9. Using the same double-boiler technique used to melt the Mexican drinking chocolate, chop up the 1 lb. of dark chocolate and melt about 1/4 at a time in a heat-proof bowl over a saucepan of simmering water. Dip each cookie into the chocolate and lift with a fork to allow excess to drip back in the bowl. Cool on sheets of waxed paper.

10. When the chocolate is cool, but still sticky, sift a mixture of additional cocoa powder and either chile powder or pico de gallo (a mixture of chile powder with salt) through a wire mesh strainer onto each cookie. Spicy!

11. Use scraps of paper, ribbon and lotería cards if you’ve got them (or download images online) to create mini Valentines to tie onto each cookie.

This is how it hatched last Wednesday night in the yarn aisle of the craft store, with little J in tow.

Me: What do you think J? Blue or brown? Or, ooh! GREEN!

J: Black!

Helpful Elderly Lady (HEL): So many pretty things to choose from. What are you making, dear?

Me: J! Don’t unravel ALL of them! Um, I want to make a wool necklace.

HEL: ….isn’t that a scarf, dear?

Me: I guess it could be, but I don’t know how to knit! J– did you decide on the grey and brown tweedy one? Pretty!

HEL: Well, I hope it works out for you, dear.

 

What You Need:

roving or thick yarn

small plastic rings (I used 1 1/8″ Dritz rings)

fabric glue

lobster clasp

large jump ring

What To Do:

1. Tie one end of a 18″ length of roving to a lobster clasp.

2. Wrap the roving around one of the plastic rings, closely overlapping as you wrap to avoid bald spots.

3. When you have wrapped halfway around the ring (exactly opposite the lobster clasp) tie a small loop in the yarn.

4. Continue wrapping the rest of the ring. Tie off the end and secure with a dot of fabric glue.

5. To create the next link, tie a loop in one end of a 18″ length of roving. Wrap the ring, covering the loose end of the knot.

6. Halfway around the ring, thread the roving from the second ring through the yarn loop of the first ring. Then continue wrapping the second ring.

7. Tie off the end of roving when the entire ring is wrapped and secure with a dot of glue. Continue wrapping rings as in steps 5-7 to create a chain. The chain I created was 25 links long.

8. For the last link, tie on a large jump ring, wrap the plastic ring and attach to the second to last link in the necklace.

During yearly treks to Burning Man 2001-2005, faux fur was as common as glitter and rampant public nudity… yawn.

But, come 2011, this sleek faux fur vest is something I’m interested in wearing again– it’s all about the slim silhouette and earthy colors. I would layer it over a long t-shirt or sweater– and pants for goodness sake. Hold the glitter.

To make a faux fur vest of your very own, you could either trace the pieces of a vest from your closet that fits you well, or download a pdf pattern here. One note: my pattern includes sizes 2 (XS) through 10 (XL)– larger sizes can be made by enlarging each pattern piece on your scanner or at the local copy shop.

Once you have your pattern pieces cut out, here’s what to do:

1. Cut the vest pieces from both fur and polar fleece.

2. Working with the fleece first, with the right sides together, sew the back to the front pieces at the side seams and the shoulders.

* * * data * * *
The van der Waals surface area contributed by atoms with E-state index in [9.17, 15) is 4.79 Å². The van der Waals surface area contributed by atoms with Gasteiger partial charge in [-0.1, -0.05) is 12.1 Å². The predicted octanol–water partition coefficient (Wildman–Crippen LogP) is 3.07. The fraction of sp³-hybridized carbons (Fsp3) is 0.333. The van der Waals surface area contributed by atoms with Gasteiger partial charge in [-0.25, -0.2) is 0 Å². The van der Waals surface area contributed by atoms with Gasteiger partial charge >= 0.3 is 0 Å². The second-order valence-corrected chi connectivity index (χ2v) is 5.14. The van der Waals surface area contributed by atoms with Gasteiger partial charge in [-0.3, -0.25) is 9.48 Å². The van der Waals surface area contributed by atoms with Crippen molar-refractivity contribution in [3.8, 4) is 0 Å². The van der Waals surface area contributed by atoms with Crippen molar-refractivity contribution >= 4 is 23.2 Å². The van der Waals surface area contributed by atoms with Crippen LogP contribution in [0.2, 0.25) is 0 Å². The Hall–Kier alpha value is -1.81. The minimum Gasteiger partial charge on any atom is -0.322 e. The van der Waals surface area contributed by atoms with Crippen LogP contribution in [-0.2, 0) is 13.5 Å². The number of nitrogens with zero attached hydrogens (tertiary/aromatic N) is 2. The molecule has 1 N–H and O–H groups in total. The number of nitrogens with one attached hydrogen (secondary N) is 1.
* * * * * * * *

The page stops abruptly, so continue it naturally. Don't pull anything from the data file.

3. Repeat with the fur pieces, sewing the right (furry) sides together at the side and shoulder seams.

4. Place the fur vest pieces on top of the fleece pieces, so that the right sides are facing together. Stitch the fur to the fleece along the front edge and collar.

5. Turn the vest right side out and carefully turn under the armholes 1/4 inch. Pin the fleece to the fur at the armholes so that no raw edges are showing. Stitch together.

6. Repeat for the bottom edge, turning under the edges and stitching so that no raw edges are visible.

Made you look! I cut up a couple of men’s XL t-shirts and created this wrap-top dress. The deconstructed design keeps the ready-made sleeves and bottom hem of one of the shirts, allowing you to skip a couple of steps involved in your usual dress-making project.

I’d gauge this as a project for intermediate-level sewers: the construction is simple, you just need a certain degree of comfort tailoring the fit (adding gathers, ruching the sleeves, etc.) Here is more or less how it’s done:

What You Need:

2 men’s t-shirts (L to XL work for most of us)

scissors

straight pins

sewing machine and thread

What To Do:

 

1. Cut the side and sleeve seams of the first t-shirt.

2. Cut the t-shirt approximately 2 inches lower than your natural waist. Reserve the bottom band of t-shirt for making the waist tie.

3. Re-stitch the side and sleeve seams approximately 2 inches inside the original seams (or as fit to your body).

4. Cut the bodice down the center, and create two diagonal cuts from the center point to the shoulder seams.

5. Roll under the back collar and front edges and stitch a hem.

6. Pull the front panels to opposite sides of the waist– mark or pin placement while wearing the bodice to tailor the fit. Using a long stitch-length, stay-stitch the wrapped bodice bottom edge.

7. Make the waist tie by sewing two of strips remaining from step (2) to create one long strip. With right sides together, stitch one short side and the long side. Turn right-side-out and stitch the remaining short side closed.

8. To make the skirt, cut a horizontal line across the top of the second t-shirt below the collar. Cut two gradual diagonal lines to form an A-line shape.

9. Stitch the side seams of the skirt.

10. Turn the dress bodice inside out, and slip the skirt into the bodice so that the raw waist edges are matched with right sides together. Gather the skirt as necessary and pin to fit into the bodice. Stitch.